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Antique Chafing Dish Planters

Original price $400.00 - Original price $400.00
Original price
$400.00 - $400.00
Current price $400.00
SKU 1007

4" x 7" x 5"

This silver-plated chafing dish, also known as a cloche, is from the Victorian era, approximately 1870. The name “chafing” comes from the French word chauffer, meaning “to make warm.” Originally, this dish would have been used for cooking or warming. The chafing dish is much like a portable grate, raised above a brazier by a tripod, and heated using coal or oil. The chafing dish is ideal for preparing foods that require a more gentle treatment and less direct heat, such as fish or eggs. They are also used to keep foods warm, including those served at buffets. The chafing dish possibly extends as far back as ancient Rome, where the Roman scholar Cicero (106 BCE–43 BCE) described a similar saucepan. Chafing dishes were used in the Middle Ages, and archeologists often uncover fragments during excavations of medieval cities. Over time, they rose in popularity, and by the Victorian era, enjoying “chafing dish suppers” was common practice. Cookbooks were even produced that focused on chafing dish recipes. Representations of chafing dishes appear in artworks too, which further demonstrates their popularity. Diego Velázquez (1599–1660) represents an elderly woman frying eggs using a chafing dish in his An Old Woman Cooking Eggs (National Galleries Scotland, Edinburgh). The current chafing dish has been cut in half and transformed into a pair of flower hangers.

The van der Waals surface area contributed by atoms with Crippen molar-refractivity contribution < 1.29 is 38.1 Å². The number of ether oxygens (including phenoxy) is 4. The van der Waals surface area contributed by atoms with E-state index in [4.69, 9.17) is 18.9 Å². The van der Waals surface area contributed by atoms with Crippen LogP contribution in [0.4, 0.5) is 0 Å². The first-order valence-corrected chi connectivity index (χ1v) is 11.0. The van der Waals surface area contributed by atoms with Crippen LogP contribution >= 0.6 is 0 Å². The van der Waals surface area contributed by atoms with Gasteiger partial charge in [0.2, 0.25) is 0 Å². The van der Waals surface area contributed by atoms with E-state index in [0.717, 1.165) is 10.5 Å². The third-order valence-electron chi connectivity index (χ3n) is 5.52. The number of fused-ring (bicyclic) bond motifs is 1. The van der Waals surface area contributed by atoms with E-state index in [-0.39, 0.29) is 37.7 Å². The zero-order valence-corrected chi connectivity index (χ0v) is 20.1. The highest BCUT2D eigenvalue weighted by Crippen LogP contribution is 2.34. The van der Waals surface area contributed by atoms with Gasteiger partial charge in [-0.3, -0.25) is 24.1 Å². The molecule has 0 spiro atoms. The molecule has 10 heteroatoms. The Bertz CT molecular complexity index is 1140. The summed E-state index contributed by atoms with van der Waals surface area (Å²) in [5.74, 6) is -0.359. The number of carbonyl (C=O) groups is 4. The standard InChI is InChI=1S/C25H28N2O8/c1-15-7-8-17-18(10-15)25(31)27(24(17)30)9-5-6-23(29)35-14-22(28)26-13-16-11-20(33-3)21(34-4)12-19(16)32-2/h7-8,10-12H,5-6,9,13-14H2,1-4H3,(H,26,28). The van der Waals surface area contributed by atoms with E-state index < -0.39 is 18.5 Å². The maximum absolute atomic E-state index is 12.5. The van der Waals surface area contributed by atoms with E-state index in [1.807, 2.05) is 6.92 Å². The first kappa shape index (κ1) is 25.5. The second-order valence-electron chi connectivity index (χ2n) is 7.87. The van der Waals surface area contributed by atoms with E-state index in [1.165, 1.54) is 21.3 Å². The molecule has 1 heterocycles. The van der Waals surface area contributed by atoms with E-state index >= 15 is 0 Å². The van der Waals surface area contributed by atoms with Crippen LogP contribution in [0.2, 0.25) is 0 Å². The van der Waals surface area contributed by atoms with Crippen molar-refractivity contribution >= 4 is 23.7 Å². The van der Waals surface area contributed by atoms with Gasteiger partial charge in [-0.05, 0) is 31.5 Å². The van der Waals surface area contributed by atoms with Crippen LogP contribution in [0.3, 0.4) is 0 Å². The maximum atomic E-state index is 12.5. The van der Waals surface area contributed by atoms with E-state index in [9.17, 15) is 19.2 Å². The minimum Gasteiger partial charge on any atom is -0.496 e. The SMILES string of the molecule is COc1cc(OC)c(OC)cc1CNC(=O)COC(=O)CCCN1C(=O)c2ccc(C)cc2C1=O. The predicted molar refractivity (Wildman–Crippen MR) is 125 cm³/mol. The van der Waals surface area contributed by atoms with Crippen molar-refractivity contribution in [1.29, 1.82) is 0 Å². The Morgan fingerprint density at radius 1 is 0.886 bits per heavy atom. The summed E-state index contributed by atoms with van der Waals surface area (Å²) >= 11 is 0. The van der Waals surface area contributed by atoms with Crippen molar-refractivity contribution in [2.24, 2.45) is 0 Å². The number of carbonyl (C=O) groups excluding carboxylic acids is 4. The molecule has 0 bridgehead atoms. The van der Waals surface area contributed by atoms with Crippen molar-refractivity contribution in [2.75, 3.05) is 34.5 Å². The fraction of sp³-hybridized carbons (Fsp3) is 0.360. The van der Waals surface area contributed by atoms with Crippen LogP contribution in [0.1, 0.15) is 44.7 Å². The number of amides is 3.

At this time in Europe, the Franco-Prussian War of 1870 occured between the Second French Empire and the North German Confederation. The conflict was provoked by Prussian Prime Minister Otto von Bismarck (1815–1898), who wanted to unite Germany under Prussian rule by making them fight a common enemy. Bismarck succeeded in irritating Napoleon III (1808–1873), who was already determined to reassert France’s dominant European position, a fact that appeared in question following their loss in the Austrian War of 1866. The war ended with a Prussian victory, and resulted in both the creation of a unified Germany, and the end of French hegemony in continental Europe.